When putting together a connected home, nothing should be left to chance.

One of the elements that can wreak havoc if handled improperly is the wiring of various building systems. Cabling that is poorly installed or not future proofed can cause significant problems in the months and years following the completion of the build. There are, however, several simple steps that can be taken to eliminate potential problems with your cable management and make it simple to diagnose and fix any issues that occur.


Think before you place


When laying down cables, avoiding sharp bends and sudden changes of direction are a must as any knots, snags or kinks in the wires will have a negative effect on performance. Using a cable-pulling device with a maximum pull-force of 25lb will to ensure that no deformations are introduced during the process.

Efforts should be made to avoid running ELV closely alongside mains or lighting cables for more than 2m at a time and, if they need to cross each other, this should be done at 90° angles. CEDIA guidelines specifies 450mm as the minimum distance that should be introduced between the two types. If it is impossible to separate them, then using shielded cable is recommended.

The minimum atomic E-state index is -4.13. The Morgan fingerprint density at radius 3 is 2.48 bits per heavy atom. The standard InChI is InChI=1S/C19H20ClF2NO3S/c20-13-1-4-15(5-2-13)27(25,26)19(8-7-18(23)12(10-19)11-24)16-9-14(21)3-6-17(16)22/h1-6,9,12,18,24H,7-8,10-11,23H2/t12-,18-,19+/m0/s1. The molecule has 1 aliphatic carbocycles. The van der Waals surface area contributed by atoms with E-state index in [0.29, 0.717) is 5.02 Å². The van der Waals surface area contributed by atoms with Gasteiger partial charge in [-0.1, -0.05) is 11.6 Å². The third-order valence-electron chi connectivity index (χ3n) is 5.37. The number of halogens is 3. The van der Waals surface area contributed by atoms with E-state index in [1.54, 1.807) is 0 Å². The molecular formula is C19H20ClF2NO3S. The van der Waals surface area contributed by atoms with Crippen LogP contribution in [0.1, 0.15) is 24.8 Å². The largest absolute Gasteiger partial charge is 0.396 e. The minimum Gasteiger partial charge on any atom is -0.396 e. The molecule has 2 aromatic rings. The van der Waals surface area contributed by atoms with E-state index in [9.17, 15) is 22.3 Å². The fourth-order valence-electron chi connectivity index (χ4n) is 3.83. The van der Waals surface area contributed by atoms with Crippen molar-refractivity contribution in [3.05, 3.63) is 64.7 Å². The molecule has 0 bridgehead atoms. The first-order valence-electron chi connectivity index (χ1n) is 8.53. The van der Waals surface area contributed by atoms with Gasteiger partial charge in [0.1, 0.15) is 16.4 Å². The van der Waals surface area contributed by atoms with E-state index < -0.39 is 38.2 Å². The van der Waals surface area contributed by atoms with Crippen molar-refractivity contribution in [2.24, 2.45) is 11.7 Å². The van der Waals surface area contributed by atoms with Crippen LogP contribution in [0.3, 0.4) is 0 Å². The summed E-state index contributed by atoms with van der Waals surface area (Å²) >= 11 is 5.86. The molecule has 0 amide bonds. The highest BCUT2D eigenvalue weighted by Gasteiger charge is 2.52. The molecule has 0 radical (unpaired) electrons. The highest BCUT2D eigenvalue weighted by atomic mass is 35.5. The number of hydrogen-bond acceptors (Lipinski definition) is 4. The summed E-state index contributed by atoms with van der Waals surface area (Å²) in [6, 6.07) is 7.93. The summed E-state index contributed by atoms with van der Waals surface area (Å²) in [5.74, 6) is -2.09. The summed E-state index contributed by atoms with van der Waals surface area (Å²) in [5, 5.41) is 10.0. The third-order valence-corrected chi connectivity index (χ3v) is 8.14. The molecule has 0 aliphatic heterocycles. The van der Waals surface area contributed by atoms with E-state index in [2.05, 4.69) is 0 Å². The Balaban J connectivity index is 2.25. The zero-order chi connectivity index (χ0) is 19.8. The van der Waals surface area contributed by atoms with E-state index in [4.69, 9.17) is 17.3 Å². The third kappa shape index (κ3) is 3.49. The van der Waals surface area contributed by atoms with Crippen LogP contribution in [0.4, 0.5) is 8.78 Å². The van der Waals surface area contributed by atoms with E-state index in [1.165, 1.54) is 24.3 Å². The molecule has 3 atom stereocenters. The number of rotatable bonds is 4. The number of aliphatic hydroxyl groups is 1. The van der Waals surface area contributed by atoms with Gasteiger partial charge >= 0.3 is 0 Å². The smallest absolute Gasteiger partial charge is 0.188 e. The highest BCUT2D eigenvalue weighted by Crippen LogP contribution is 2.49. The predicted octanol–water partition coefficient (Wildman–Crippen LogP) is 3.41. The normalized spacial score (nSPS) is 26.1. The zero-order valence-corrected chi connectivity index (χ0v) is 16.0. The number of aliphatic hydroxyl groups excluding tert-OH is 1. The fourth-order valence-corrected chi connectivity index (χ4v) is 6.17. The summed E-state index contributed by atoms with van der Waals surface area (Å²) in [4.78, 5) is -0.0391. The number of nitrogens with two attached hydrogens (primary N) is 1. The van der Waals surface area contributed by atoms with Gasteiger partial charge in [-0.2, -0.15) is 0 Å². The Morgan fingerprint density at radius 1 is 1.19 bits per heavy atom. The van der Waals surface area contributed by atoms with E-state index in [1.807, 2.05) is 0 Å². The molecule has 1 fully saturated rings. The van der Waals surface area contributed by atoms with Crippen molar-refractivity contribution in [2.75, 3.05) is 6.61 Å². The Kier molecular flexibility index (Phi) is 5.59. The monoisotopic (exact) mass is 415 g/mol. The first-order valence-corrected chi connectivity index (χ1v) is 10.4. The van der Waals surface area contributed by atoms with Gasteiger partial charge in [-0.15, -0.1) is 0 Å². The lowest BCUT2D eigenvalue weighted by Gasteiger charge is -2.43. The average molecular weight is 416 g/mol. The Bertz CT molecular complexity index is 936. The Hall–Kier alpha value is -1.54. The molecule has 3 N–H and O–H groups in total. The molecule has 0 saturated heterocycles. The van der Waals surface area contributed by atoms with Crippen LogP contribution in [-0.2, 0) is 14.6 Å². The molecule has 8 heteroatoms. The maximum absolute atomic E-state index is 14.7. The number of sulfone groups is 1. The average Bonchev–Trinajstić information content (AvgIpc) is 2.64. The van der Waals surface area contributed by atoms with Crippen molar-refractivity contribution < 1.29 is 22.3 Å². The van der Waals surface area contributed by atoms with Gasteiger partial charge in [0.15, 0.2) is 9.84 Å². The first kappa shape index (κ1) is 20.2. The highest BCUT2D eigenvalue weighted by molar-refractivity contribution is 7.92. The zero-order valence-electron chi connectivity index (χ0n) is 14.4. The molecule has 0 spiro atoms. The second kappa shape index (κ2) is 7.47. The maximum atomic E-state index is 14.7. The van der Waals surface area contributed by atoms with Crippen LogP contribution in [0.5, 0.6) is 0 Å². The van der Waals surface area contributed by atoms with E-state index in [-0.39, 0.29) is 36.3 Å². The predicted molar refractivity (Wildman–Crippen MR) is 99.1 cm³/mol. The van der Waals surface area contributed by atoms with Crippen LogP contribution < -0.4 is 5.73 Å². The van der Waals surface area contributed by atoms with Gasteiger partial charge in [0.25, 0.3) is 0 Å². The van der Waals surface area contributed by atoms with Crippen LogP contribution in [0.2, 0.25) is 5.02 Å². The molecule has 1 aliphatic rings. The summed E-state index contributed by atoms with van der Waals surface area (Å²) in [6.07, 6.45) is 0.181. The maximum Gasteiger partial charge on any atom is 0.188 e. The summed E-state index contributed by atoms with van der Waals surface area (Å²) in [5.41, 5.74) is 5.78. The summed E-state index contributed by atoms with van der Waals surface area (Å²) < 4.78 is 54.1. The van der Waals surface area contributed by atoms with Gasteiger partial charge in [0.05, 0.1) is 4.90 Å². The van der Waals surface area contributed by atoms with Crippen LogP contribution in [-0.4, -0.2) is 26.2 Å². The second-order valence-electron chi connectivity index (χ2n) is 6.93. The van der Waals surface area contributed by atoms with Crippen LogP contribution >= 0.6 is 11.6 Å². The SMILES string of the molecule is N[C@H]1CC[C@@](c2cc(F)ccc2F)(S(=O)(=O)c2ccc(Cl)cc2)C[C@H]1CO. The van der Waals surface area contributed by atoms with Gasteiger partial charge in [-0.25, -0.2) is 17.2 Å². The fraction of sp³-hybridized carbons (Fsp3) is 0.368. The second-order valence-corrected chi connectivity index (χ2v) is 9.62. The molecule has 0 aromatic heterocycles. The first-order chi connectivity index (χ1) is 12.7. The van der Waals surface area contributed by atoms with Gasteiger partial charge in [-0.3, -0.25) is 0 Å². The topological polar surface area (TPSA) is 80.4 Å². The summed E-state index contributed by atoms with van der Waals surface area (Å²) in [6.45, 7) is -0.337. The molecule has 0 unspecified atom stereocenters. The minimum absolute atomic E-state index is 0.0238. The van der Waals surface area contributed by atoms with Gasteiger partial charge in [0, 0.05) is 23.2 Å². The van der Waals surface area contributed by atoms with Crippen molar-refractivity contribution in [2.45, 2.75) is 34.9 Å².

Secure them properly


Only devices that are built to support cabling, such as J-hooks, should be used in installations — and these should not be overloaded. Likewise, when securing several wires using tie wraps, it is important that the cables are not visibly constricted.


Keep on testing


Test, test and test again; this cannot be stressed enough. This should be done at each stage of the process, as it is much harder to discover where problems lie once a whole infrastructure has been laid down. Each new set of wiring should be tested, certified if required and then made live to make sure there are no problems with the initial set-up.


Maintain good records


Documentation is distinctly unglamorous, but it has the potential to save huge amounts of time at a later date. As well as an architectural plan, there should be a schedule of cables that incorporated the type of termination and location of each end. In some cases, it would be useful to create a schematic showing the topology of the wiring system. All accredited CEDIA members are able to perform this service or advise on how this should be done.